Check out the recent article Shanna wrote, featured on both the Columbia University alumni website and on their alumni blog: ColumbiaYou The word is still getting out there! Stay tuned for some updates.
Since the United Nations met last week to talk about the refugee and migration situation, I thought I'd share some updates with you. In the policy and politic world... The UN passed the New York Declaration for Refugees and Migrants Response last week. They promised to make more promises and make a big decision in 2018. While … Continue reading Did you know?
Chetor hasteen, Bilal? When you taught us bits of Dari every day at camp, you always refused to teach us how to say, "goodbye." We asked you why, especially since the words for "see you later" were so difficult for our Western pronunciation. You said so poetically, "I don't like to say goodbye." You were a … Continue reading “I don’t like to say goodbye”
The Ionian sunset over turquoise water had long faded on the horizon, leaving the port of Patras in warm darkness. We sat in a long line of cars and tractor-trailers passing through security to board the midnight ferry to Venice. Bored, we watched the security guys checking each semi truck from top to bottom, scanning … Continue reading Running for freedom
Cristian, the co-thinker of Pocket Philosophies, takes a moment here to reflect on what we saw and learned during our experience with the refugees in Greece. I’ve been thinking about these ideas for years. I’ve worked with immigrants in Spain and have even been an immigrant myself in several countries. But the truth is that … Continue reading 5 Things to Know about Refugees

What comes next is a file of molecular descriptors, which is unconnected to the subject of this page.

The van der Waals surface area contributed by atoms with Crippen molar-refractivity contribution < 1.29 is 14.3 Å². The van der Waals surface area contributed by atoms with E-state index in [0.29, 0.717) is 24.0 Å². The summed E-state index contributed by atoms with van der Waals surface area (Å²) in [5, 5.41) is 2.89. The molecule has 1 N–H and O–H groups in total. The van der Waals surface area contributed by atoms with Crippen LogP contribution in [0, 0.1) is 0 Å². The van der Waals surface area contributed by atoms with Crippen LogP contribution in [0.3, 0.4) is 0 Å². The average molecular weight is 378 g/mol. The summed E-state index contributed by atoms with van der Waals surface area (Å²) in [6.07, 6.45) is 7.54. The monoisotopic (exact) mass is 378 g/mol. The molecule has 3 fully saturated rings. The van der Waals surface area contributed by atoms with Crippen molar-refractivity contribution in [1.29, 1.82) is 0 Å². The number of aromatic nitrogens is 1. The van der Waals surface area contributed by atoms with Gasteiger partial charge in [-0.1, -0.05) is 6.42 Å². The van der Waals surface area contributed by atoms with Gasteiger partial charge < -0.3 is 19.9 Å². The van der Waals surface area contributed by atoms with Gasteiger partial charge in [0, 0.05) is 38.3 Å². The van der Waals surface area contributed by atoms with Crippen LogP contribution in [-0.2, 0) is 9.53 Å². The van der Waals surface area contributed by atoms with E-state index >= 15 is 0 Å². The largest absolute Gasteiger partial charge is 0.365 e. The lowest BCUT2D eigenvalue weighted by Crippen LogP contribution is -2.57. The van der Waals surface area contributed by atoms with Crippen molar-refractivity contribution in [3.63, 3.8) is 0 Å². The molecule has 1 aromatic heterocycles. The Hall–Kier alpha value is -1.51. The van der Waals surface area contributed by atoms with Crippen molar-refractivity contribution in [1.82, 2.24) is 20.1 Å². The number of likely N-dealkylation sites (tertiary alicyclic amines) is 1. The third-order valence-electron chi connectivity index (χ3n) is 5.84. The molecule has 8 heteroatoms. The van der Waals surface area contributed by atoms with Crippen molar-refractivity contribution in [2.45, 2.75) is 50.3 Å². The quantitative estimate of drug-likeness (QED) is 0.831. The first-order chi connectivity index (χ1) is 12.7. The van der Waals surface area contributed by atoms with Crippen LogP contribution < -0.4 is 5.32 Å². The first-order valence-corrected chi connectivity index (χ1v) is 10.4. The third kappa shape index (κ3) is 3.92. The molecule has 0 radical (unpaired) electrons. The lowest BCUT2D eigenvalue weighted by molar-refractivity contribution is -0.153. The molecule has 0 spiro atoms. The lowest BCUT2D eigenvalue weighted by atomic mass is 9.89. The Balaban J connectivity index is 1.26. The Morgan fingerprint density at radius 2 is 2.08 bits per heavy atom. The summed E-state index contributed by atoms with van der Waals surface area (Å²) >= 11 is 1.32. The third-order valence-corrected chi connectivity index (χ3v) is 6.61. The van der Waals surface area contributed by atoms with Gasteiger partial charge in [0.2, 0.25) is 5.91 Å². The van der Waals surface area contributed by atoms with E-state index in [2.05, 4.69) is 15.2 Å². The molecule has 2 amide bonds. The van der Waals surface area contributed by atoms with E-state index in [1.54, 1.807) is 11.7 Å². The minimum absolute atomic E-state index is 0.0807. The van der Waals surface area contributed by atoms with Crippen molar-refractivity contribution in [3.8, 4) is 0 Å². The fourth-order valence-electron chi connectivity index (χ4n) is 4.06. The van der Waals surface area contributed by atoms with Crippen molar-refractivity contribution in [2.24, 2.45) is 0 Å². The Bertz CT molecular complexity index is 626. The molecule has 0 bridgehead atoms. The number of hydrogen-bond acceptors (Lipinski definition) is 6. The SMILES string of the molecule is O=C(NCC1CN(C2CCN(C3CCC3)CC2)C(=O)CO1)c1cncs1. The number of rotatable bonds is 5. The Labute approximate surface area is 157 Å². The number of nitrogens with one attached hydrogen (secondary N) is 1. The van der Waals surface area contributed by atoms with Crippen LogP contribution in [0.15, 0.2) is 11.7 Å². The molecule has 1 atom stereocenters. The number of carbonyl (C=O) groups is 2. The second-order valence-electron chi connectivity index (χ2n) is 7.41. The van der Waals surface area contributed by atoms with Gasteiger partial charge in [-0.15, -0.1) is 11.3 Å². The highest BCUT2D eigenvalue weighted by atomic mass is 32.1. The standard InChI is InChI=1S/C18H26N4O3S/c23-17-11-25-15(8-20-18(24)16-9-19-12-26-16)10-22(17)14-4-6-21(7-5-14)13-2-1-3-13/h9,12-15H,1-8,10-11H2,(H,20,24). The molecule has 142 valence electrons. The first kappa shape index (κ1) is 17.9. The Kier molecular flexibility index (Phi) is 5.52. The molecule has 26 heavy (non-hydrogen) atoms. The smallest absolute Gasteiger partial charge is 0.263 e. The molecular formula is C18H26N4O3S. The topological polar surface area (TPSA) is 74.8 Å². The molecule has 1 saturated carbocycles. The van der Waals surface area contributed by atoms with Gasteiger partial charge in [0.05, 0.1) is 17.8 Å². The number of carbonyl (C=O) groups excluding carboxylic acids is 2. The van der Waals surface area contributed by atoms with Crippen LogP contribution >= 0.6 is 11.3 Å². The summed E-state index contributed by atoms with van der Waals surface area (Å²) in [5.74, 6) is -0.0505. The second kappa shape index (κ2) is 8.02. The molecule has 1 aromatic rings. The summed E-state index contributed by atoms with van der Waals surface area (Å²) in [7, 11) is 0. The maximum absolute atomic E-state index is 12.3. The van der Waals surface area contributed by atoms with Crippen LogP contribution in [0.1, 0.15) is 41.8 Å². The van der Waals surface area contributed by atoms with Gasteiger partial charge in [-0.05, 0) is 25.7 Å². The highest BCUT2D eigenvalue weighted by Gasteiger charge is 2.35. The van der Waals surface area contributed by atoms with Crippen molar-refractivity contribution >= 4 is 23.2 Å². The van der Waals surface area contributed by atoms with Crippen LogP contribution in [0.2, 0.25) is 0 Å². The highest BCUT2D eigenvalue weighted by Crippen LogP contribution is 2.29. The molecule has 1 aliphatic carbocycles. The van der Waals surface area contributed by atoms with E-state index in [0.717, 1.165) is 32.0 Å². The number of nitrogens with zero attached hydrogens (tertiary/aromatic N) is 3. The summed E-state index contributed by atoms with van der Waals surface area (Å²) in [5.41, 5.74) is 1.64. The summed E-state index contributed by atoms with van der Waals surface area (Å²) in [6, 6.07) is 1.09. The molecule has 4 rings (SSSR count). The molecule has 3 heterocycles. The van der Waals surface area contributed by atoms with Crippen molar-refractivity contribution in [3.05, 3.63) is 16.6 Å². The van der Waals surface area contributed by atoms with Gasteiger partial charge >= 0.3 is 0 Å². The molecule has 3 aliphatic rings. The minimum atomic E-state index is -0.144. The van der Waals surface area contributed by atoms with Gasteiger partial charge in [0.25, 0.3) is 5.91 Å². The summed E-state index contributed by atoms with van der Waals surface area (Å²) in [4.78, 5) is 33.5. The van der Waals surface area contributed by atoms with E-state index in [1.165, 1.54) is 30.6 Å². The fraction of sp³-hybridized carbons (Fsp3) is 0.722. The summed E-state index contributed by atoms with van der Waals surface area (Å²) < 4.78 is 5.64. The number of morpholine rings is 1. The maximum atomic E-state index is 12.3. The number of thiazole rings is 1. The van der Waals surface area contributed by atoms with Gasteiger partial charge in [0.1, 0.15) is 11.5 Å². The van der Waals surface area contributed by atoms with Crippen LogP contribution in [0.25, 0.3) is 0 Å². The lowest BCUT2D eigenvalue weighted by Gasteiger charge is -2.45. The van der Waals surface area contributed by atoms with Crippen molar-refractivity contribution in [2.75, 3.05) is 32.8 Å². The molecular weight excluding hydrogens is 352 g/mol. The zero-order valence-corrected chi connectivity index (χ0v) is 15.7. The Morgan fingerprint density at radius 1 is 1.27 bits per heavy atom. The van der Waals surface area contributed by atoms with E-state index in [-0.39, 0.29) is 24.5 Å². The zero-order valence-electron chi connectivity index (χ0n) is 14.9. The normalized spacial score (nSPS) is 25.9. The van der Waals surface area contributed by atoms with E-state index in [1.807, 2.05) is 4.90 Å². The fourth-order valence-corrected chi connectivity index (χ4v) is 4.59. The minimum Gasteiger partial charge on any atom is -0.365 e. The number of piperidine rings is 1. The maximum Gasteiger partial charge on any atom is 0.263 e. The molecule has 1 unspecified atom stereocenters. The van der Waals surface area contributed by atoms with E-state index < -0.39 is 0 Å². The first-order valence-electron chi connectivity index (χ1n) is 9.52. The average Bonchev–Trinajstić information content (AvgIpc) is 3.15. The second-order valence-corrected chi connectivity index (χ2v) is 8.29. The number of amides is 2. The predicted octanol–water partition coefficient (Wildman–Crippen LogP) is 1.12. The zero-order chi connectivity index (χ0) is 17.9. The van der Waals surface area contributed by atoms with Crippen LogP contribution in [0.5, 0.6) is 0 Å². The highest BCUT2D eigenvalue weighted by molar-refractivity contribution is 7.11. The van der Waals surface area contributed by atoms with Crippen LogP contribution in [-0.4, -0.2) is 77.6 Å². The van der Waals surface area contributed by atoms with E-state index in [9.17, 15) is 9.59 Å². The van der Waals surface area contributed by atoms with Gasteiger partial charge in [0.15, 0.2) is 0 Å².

We recently visited Ritsona, a refugee camp only 15 minutes away from our Oinofyta camp school. Ritsona has around 600 refugees, most of whom are Syrian or Iraqi, staying in tents across what used to be a Greek military camp. The camp has some lovely trees that provide shade, and the volunteers have worked hard … Continue reading Iraqi refugee teaches young men to make music
Yesterday, our school principal showed me a photo: a trail of blood, an unidentifiable heap of body parts, and a street full of debris. The next photo showed a dead man's face covered in blood. The photos were much more gruesome than anything that's usually published. These weren't newspaper photos; they were from his friends … Continue reading Terror doesn’t rest
En solo 5 dias, el equipo de Armando Aid ha visto mejoras considerables en la recién estrenada escuelita. Esta es la primera semana de clases con un equipo de 5 profesores. Anteriormente, María y Ruth habían estado enseñando a 46 niños y organizándolo todo ellas solas, pobrecitas. Durante dos semanas tuvieron a alguien ayudándoles, después … Continue reading En Farsi “siéntate por favor,” se dice “Lotfan, bishin”
El campamento donde trabajamos esta mayormente lleno de Afganos en búsqueda de asilo y algunos iraníes que acaban de llegar recientemente. Dos nuevos autobuses de refugiados y solicitantes de asilo llegaron esta semana al campamento, llenando el campamento y doblando el numero de alumnos en las clases. El campamento era originalmente solo de tiendas en … Continue reading Los Afganos también son humanos
The camp we're working at is filled with mostly Afghan asylum-seekers and a few Iranis who have recently arrived. New busloads of refugees and asylum seekers came twice already this week, doubling our school and filling up the warehouse. The camp was originally just tents on the lot around an abandoned factory. Now, the … Continue reading “Afghans are humans, too.”